Reflection on the London/UK rioting
I’m still processing the events of the past week. I have close attachments to the UK and London in particular, which adds a layer of confusion in trying to understand why I came to certain right/wrong judgements about the rioting. In any case, this piece is intended to help me understand my own thought processes, as much as it is to try to explain them to other LGF readers.
I should begin by saying that the deaths that occurred as a result of the rioting are are terrible, terrible thing. The ones that I’m specifically aware of are the three British Asian men killed (maliciously, it seems) by a car as they were peacefully congregating, and the 68-year-old man attacked as he tried to put out a fire. These cases obviously need to be prosecuted as murder. Violence against the police I also condemn, and although the few apparent cases of the police responding with unnecessary violence are disappointing, it needs to be said that, overall, the police seem to have behaved in the way that we hope they would, with admirable restraint in the face of extensive provocation. Democratic society depends on a continuous balancing act between law enforcement and personal liberty, and the police seem to have done well here.
The damage to physical property is … disheartening. That’s the best word I can come up with: it’s just depressing that human beings come to the point where they smash things up. This is especially the case where the damage is to people’s homes and local businesses. In multiple ways it represents a step back for the communities where this happened. I’d like to come back to what should be done from a prosecution point of view later in this piece.
Before I do that, I’d like to apologize unreservedly to LGF posters who I quarreled with when they expressed views that the rioters should be punished harshly. I understand that this comes from a desire to preserve society, and though I will always defend my opinion, I hope that I can do so effectively without causing offense in the future.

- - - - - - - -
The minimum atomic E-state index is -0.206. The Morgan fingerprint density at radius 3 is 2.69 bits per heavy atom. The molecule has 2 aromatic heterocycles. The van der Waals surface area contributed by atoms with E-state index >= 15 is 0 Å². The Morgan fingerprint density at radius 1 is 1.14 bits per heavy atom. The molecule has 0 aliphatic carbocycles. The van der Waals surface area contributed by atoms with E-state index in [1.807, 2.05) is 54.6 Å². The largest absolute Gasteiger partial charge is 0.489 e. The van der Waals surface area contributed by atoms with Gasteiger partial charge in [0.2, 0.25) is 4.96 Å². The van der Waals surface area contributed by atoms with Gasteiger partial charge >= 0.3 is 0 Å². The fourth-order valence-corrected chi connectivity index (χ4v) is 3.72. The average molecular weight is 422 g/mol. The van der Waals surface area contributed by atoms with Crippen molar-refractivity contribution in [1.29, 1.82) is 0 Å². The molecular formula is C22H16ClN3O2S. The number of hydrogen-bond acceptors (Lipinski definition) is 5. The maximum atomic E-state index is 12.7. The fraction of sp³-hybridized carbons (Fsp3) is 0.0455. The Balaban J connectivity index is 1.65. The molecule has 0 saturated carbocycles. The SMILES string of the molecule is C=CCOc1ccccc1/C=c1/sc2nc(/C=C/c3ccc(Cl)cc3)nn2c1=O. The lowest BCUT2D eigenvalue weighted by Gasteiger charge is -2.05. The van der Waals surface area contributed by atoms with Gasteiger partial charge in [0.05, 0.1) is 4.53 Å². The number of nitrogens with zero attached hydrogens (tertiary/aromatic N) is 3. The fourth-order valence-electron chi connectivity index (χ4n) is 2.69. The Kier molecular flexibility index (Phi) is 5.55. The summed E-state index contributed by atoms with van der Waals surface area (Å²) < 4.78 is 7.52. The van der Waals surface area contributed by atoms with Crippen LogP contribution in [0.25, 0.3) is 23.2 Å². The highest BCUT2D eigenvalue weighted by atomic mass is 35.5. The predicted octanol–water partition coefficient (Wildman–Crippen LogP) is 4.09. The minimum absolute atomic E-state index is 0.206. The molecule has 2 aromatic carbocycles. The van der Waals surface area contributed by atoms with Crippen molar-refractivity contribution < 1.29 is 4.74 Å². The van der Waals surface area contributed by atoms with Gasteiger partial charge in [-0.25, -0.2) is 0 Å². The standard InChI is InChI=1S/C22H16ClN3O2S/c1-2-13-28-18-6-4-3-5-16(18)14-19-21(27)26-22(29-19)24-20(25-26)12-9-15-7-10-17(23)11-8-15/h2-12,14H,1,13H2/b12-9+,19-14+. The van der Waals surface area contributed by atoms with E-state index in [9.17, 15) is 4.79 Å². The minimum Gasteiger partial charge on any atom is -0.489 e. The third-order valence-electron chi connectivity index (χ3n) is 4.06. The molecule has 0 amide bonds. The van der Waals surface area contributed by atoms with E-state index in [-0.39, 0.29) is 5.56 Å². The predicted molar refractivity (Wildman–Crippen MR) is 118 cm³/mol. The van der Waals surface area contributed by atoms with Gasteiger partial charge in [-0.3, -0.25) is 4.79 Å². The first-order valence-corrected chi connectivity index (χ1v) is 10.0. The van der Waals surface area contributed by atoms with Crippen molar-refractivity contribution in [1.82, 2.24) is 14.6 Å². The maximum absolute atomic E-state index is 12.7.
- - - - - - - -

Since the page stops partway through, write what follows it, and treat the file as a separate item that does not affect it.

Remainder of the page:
My opinion remains that, moral questions of right or wrong aside, the rioting is an inevitable consequence of a societal system that denies opportunity to a large underclass. The recent round of cuts to social services in the UK need to be seen in the context of the erosion, over the past 30 years or so, of the post-war (or perhaps more accurately post-depression) notion that, if the playing field is not artificially leveled, it will just as artificially be distorted by the accumulation of wealth. Therefore, society faces a choice: either continually repress the growing underclass and deal with the consequences (which is arguably what is going on in the Middle East), or move back towards a system of supporting and developing people who do not have the advantage of inherited wealth, accepting that a (hopefully small) portion of this support will go to waste.
This brings us back to the physical damage. Fundamentally, I believe that “things are just things, but people are people”. It’s true that, when one’s survival becomes dependent on one’s property, the difference between the two can be blurred. However I see this increased dependency as another regression of society, as it places yet another burden on the least fortunate. So both practically and ideally, though it is depressing, I see the property damage as a much less serious offense than the violence against people.
And I honestly don’t know how it should be prosecuted, because I’m not close enough to the communities in which the violence occurred. I think ideally those communities should have significant input into the prosecution, and more generally that their voice should be heard on the circumstances surrounding the violence. The prosecution of the rioters is ongoing and I do not have a problem with that, but equally I don’t take any great satisfaction from it, only the hope that it will lead to a better situation.
Finally, when I think about all this, my mind inevitably comes back to the ratings agency executive who was quoted as saying that he knew what he was doing was wrong, but that he did it in order not to lose out on business. This is admirable honesty, but the fact that someone in that situation feels comfortable in admitting having done wrong for personal gain is a stark reminder that he faces a vanishingly small chance of prosecution for, essentially, defrauding society at large. To me, that is fundamentally the injustice from which the riots arise, and any talk of prosecution or punishment of the rioters is both futile and cynical until that injustice is addressed.